Though I am an avid red wine aficionada, during the green season and summertime, I turn to whites, especially Albariño grape varieties from Galicia, and Portugal and Prosecco or Cava ...

 

Good post.

Thanks.

Margcata

 

 

 

post #5 of 13

OK. This is a cool thread. First off I'll make simple points: Don't cook with wines or beers that you wouldn't drink on their own. Don't drink nice wines/beers out of coffee cups or water glasses. If you've got no experience, don't spend yourself out of the game. Enjoy yourself. If done right, you can learn on the cheap side for fun even if you make mistakes. 

 

In pairing I like to match by size of flavor. Big giant food flavors need matching beverage choices. My BBQ ribs will kill a lot of wines. It takes a really big in-your-face-over-the-top-sledgehammer red to go well, such as California Zinfandel or Australian Shiraz. Those same wines would wipe out all the subtleties of my pan-seared duck breast, which gets paired with an equally subtle Pinot Noir. It's OK to disagree with my wine choices, the point is "big" vs "subtle" flavors. The same goes with beer, but I'm not as well versed.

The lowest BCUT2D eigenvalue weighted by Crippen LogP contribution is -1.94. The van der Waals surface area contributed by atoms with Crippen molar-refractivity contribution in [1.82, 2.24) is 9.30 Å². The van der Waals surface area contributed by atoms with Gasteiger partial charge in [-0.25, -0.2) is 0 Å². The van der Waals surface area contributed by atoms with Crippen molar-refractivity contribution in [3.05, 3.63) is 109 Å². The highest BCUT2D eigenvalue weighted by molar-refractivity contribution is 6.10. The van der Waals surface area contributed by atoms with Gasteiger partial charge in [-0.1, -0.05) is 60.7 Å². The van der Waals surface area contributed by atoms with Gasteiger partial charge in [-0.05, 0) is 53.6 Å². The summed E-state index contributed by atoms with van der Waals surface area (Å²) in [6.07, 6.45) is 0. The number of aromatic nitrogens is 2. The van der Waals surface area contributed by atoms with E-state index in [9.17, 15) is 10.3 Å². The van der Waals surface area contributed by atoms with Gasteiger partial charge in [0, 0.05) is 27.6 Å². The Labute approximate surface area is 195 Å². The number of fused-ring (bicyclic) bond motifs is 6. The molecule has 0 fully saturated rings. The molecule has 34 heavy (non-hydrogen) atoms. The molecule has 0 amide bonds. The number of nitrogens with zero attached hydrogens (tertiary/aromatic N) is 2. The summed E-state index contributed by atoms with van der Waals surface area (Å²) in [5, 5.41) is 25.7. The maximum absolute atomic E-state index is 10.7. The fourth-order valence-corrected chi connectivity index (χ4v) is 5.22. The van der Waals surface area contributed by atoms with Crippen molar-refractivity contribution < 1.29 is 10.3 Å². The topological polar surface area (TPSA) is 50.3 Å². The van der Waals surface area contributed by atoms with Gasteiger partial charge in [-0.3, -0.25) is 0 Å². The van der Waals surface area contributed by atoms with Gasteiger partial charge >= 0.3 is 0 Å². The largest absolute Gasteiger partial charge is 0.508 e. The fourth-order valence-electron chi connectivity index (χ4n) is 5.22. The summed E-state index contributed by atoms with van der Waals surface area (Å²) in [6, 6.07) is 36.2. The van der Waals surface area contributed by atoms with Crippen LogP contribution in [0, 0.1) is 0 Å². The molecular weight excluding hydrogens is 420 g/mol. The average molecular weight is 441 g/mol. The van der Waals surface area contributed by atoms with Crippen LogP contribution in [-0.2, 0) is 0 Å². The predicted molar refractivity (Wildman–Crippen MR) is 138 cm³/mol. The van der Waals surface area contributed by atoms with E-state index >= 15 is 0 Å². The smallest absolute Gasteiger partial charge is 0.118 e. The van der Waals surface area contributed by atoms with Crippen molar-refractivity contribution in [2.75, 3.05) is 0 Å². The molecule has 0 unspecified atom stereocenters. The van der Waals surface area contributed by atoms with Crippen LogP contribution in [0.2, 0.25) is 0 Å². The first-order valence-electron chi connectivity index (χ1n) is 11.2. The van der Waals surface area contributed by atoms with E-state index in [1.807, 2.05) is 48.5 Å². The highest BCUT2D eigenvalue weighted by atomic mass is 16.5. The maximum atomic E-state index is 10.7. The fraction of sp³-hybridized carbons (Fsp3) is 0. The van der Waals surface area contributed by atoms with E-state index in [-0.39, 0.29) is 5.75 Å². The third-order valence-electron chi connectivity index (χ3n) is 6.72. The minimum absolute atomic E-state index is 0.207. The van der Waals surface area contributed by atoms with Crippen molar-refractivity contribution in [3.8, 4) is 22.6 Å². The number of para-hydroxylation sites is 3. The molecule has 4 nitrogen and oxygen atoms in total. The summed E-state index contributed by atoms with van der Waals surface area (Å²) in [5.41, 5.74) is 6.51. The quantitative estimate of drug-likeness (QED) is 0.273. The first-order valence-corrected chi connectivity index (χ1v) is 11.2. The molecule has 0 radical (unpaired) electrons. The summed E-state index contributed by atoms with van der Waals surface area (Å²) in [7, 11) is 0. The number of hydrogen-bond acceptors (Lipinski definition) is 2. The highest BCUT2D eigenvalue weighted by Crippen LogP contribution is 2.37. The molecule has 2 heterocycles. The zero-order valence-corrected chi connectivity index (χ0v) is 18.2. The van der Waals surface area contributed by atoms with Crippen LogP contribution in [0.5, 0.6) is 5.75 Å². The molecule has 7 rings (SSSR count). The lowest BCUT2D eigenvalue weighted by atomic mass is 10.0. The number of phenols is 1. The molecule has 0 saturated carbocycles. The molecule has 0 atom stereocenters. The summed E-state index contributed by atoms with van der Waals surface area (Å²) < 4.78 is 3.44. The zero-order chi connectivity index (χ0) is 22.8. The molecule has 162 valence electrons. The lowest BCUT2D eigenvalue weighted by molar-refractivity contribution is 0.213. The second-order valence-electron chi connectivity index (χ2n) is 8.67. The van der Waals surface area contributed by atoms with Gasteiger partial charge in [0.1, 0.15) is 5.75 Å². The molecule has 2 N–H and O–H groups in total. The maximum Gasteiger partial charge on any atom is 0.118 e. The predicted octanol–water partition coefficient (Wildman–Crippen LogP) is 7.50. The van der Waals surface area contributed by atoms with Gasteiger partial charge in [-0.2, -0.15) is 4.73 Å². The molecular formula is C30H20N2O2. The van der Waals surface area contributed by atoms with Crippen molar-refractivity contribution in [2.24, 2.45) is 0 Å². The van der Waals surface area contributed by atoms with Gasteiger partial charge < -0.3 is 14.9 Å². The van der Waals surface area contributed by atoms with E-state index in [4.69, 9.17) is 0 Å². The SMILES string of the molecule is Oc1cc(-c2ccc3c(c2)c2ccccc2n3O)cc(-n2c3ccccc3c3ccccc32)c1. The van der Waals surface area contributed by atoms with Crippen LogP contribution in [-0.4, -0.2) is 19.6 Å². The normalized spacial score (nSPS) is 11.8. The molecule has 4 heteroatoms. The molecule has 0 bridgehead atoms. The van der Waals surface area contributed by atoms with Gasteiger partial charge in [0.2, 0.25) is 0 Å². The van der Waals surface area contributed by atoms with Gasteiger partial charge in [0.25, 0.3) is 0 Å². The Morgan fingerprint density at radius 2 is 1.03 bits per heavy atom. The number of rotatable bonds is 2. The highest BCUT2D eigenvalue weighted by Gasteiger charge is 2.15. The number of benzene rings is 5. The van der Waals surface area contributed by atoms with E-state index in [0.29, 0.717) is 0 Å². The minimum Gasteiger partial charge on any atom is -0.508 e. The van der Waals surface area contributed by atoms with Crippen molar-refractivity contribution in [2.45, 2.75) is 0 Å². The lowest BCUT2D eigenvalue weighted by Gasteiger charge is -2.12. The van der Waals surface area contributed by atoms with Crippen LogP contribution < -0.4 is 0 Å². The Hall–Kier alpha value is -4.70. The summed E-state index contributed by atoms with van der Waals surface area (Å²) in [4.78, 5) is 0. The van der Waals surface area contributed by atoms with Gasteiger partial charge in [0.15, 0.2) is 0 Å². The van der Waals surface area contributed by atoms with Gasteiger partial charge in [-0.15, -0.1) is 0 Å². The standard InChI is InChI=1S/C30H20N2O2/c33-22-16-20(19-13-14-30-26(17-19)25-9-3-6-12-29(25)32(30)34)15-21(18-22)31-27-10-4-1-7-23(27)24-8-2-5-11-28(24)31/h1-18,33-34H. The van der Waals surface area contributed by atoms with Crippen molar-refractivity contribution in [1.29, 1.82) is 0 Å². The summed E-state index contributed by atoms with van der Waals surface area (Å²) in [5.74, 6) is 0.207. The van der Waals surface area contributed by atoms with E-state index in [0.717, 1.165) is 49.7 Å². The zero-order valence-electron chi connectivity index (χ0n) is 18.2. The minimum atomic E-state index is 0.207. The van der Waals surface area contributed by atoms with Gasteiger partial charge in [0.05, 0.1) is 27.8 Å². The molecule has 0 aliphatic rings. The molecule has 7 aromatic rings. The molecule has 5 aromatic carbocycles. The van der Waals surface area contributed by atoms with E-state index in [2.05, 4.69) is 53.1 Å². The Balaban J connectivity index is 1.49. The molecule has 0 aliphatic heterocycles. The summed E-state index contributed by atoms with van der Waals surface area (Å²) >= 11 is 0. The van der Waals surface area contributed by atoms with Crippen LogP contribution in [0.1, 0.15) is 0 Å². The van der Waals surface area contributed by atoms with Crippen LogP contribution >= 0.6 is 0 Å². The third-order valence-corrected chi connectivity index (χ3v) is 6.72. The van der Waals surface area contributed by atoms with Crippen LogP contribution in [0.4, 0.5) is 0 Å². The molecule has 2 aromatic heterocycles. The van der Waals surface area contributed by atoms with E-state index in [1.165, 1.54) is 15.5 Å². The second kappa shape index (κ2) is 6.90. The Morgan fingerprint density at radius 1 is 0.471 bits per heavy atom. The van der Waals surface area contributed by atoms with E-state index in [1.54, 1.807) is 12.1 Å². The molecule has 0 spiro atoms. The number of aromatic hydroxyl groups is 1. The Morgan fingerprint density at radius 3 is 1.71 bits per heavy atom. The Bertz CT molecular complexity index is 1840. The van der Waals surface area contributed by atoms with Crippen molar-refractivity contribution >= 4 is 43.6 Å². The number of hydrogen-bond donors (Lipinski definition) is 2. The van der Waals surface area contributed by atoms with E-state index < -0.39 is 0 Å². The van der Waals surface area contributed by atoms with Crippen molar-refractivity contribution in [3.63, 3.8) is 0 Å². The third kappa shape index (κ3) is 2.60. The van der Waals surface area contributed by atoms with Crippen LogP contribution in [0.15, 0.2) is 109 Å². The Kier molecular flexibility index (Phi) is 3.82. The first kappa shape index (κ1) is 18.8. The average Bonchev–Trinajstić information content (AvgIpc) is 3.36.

Go out and find yourself a good Local Wine Store (LWS) that has regular (free) tastings. I've got at least four(4) stores within a five(5) mile radius of my home every Saturday. You can taste for free, and the sample bottles are almost always on sale. LOL. Try-Before-You-Buy. Every good manager that I know knows the regular customers, and takes care of them properly. It aint'e rocket surgery.      

 

I hope this all helps.

 

 

* Forget asparagus and/or artichokes, it just aint'e worth the fight. That's what iced-tea was made for.

post #6 of 13

@ Iceman,

 

Always a pleasure to see you online and read your suggestions ... This has been  a cool post  ...

 

I must say, that I am in agreement on all 3 counts:

 

1) I never drink what I would NOT cook with ...

 

2) I am also in agreement on the smoked ducklings with Pinot Noir ... gorgeous pairing.